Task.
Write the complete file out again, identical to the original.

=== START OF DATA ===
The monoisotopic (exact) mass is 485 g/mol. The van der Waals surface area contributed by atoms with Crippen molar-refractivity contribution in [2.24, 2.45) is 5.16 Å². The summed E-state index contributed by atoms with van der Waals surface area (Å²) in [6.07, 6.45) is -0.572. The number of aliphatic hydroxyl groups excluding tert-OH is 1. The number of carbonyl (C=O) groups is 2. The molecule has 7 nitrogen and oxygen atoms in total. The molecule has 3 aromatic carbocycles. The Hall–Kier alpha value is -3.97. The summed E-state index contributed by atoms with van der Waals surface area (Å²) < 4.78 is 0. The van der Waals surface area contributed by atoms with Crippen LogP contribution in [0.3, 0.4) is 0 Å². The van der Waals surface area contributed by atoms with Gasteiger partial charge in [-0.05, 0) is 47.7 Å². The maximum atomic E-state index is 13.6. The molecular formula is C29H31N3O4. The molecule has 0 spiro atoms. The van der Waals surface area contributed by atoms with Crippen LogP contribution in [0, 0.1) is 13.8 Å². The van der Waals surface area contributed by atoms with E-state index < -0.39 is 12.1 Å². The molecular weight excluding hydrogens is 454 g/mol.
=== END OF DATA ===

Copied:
The monoisotopic (exact) mass is 485 g/mol. The van der Waals surface area contributed by atoms with Crippen molar-refractivity contribution in [2.24, 2.45) is 5.16 Å². The summed E-state index contributed by atoms with van der Waals surface area (Å²) in [6.07, 6.45) is -0.572. The number of aliphatic hydroxyl groups excluding tert-OH is 1. The number of carbonyl (C=O) groups is 2. The molecule has 7 nitrogen and oxygen atoms in total. The molecule has 3 aromatic carbocycles. The Hall–Kier alpha value is -3.97. The summed E-state index contributed by atoms with van der Waals surface area (Å²) < 4.78 is 0. The van der Waals surface area contributed by atoms with Crippen LogP contribution in [0.3, 0.4) is 0 Å². The van der Waals surface area contributed by atoms with Gasteiger partial charge in [-0.05, 0) is 47.7 Å². The maximum atomic E-state index is 13.6. The molecular formula is C29H31N3O4. The molecule has 0 spiro atoms. The van der Waals surface area contributed by atoms with Crippen LogP contribution in [0, 0.1) is 13.8 Å². The van der Waals surface area contributed by atoms with E-state index < -0.39 is 12.1 Å². The molecular weight excluding hydrogens is 454 g/mol.